Over the past few years, a large number of smokers in the UK have stopped smoking with the help of e-cigarettes. So far, UK Stop Smoking Services (SSSs) have been reluctant to include e-cigarettes among their treatment options because data on their efficacy compared with the licensed medications are lacking.
The objective was to compare the efficacy of refillable e-cigarettes and nicotine replacement therapy (NRT) products, when accompanied by weekly behavioural support.
A randomised controlled trial comparing e-cigarettes and NRT.
Three sites that provide local SSSs.
The participants were 886 smokers seeking help to quit smoking, aged ≥ 18 years, not pregnant or breastfeeding, with no strong preference to use or not to use NRT or e-cigarettes in their quit attempt, and currently not using NRT or e-cigarettes. A total of 886 participants were randomised but two died during the study (one in each study arm) and were not included in the analysis.
The NRT arm (n = 446) received NRT of their choice (single or combination), provided for up to 12 weeks. The e-cigarette arm (n = 438) received an e-cigarette starter pack and were encouraged to buy addtional e-liquids and e-cigarette products of their choice. Both arms received the same standard behavioural support. Participants attended weekly sessions at their SSS and provided outcome data at 4 weeks. They were then followed up by telephone at 6 and 12 months. Participants reporting abstinence or at least 50% reduction in cigarette consumption at 12 months were invited to attend for carbon monoxide (CO) validation. Participants/researchers could not be blinded to the intervention.
MAIN OUTCOME MEASURES:
The primary outcome was CO-validated sustained abstinence rates at 52 weeks. Participants lost to follow-up or not providing biochemical validation were included as non-abstainers. Secondary outcomes included abstinence at other time points, reduction in smoke intake, treatment adherence and ratings, elicited adverse reactions, and changes in self-reported respiratory health. A cost-efficacy analysis of the intervention was also conducted.
The 1-year quit rate was 9.9% in the NRT arm and 18.0% in the e-cigarette arm (risk ratio 1.83, 95% confidence interval 1.30 to 2.58; p < 0.001). The e-cigarette arm had significantly higher validated quit rates at all time points. Participants in the e-cigarette arm showed significantly better adherence and experienced fewer urges to smoke throughout the initial 4 weeks of their quit attempt than those in the NRT arm, and gave their allocated product more favourable ratings. They were also more likely to be still using their allocated product at 1 year (39.5% vs. 4.3%, χ2 = 161.4; p < 0.001). Participants assigned to e-cigarettes reported significantly less coughing and phlegm at 1 year than those assigned to NRT (controlling for smoking status). A detailed economic analysis confirmed that, because e-cigarettes incur lower NHS costs than NRT and generate a higher quit rate, e-cigarette use is more cost-effective.
The results may not be generalisable to other types of smokers or settings, or to cartridge-based e-cigarettes.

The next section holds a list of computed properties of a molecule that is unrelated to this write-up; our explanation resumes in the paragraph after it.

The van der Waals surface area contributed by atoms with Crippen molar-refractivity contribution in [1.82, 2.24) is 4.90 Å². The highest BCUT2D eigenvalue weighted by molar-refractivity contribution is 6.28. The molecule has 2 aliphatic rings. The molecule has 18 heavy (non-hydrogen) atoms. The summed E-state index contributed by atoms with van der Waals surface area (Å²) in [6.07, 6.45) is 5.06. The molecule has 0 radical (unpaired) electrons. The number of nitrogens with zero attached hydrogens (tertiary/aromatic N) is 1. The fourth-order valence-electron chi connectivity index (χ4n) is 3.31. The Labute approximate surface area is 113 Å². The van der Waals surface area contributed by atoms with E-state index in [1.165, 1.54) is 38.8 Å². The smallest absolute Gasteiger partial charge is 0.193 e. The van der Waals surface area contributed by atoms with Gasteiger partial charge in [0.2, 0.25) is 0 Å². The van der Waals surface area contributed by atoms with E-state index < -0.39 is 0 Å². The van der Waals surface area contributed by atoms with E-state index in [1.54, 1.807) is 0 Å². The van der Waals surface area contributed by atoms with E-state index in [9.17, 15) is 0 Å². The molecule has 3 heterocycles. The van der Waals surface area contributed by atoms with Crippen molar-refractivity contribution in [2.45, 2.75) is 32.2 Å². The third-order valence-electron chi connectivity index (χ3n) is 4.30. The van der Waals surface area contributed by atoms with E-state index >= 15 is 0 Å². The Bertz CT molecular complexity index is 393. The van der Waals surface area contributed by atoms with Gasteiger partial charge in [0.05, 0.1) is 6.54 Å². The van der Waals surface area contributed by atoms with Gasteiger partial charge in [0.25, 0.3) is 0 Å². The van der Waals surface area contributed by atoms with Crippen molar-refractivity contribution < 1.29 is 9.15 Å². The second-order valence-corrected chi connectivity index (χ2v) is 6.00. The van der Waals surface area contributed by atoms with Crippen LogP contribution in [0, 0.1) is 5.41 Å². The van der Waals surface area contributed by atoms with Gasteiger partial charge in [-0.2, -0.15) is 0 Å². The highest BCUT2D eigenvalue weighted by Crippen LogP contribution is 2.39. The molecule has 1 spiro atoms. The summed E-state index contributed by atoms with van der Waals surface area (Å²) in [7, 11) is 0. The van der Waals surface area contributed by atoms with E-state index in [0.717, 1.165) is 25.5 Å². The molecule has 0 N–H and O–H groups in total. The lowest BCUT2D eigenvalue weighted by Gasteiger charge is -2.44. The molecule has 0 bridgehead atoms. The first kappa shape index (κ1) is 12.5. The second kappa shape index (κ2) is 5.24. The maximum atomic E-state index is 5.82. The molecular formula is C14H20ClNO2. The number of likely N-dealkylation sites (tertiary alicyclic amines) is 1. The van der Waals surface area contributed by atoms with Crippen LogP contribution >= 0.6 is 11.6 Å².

Within the context of multisession treatment for smokers seeking help, e-cigarettes were significantly more effective than NRT. If SSSs provide e-cigarette starter packs, it is likely to boost their success rates and improve their cost-efficacy.
The efficacy of e-cigarettes provided with different levels of support will show whether smokers should be encouraged to switch to vaping within support services or whether e-cigarettes can be recommended with less intensive or no support.
Current Controlled Trials ISRCTN60477608.
This project was funded by the National Institute for Health Research (NIHR) Health Technology Assessment programme and will be published in full in Health Technology Assessment; Vol. 23, No. 43. See the NIHR Journals Library website for further project information. The trial was supported by the Cancer Research UK Prevention Trials Unit (grant A16893).
Alarge number of smokers in the UK have stopped smoking with the help of e-cigarettes, but it is not known if e-cigarettes are as helpful as stop smoking medications that are provided by the UK Stop Smoking Services (SSSs). This information is needed to decide whether or not SSSs should include e-cigarettes among their treatment options. A total of 886 smokers who were seeking help with quitting and did not mind whether they would use nicotine replacement therapy (NRT), such as nicotine patches, or e-cigaretteswere recruited at three SSSs. The smokers were randomly allocated (by chance) to receive weekly behavioural support and either a NRT of their choice (a single NRT product or product combinations) (n = 447) or a starter pack of e-cigarettes (n = 439). The trial ran from May 2015 to February 2018. The participants were followed up for 1 year to see how many stopped smoking in each group. Smokers using e-cigarettessuffered less cigarette withdrawal discomfort early on and had higher quit rates at all time points. At 1 year, 10% of participants in the NRT trial arm had been abstinent for the whole year, compared with 18% in the e-cigarette arm; regarding abstinence for at least 6 months, the figures were 12% in the NRT arm and 21% in the e-cigarette arm. Of interest, coughs and phlegm production also reduced more in people quitting with e-cigarettes than those quitting with NRT. This supports previous reports suggesting that an ingredient in e-cigarettes (i.e. propylene glycol) may protect vapers from airborne infections. E-cigarette starter packs cost much less than NRT and so, if SSSs provide them, their use is likely to boost the success rates and reduce the costs of SSSs.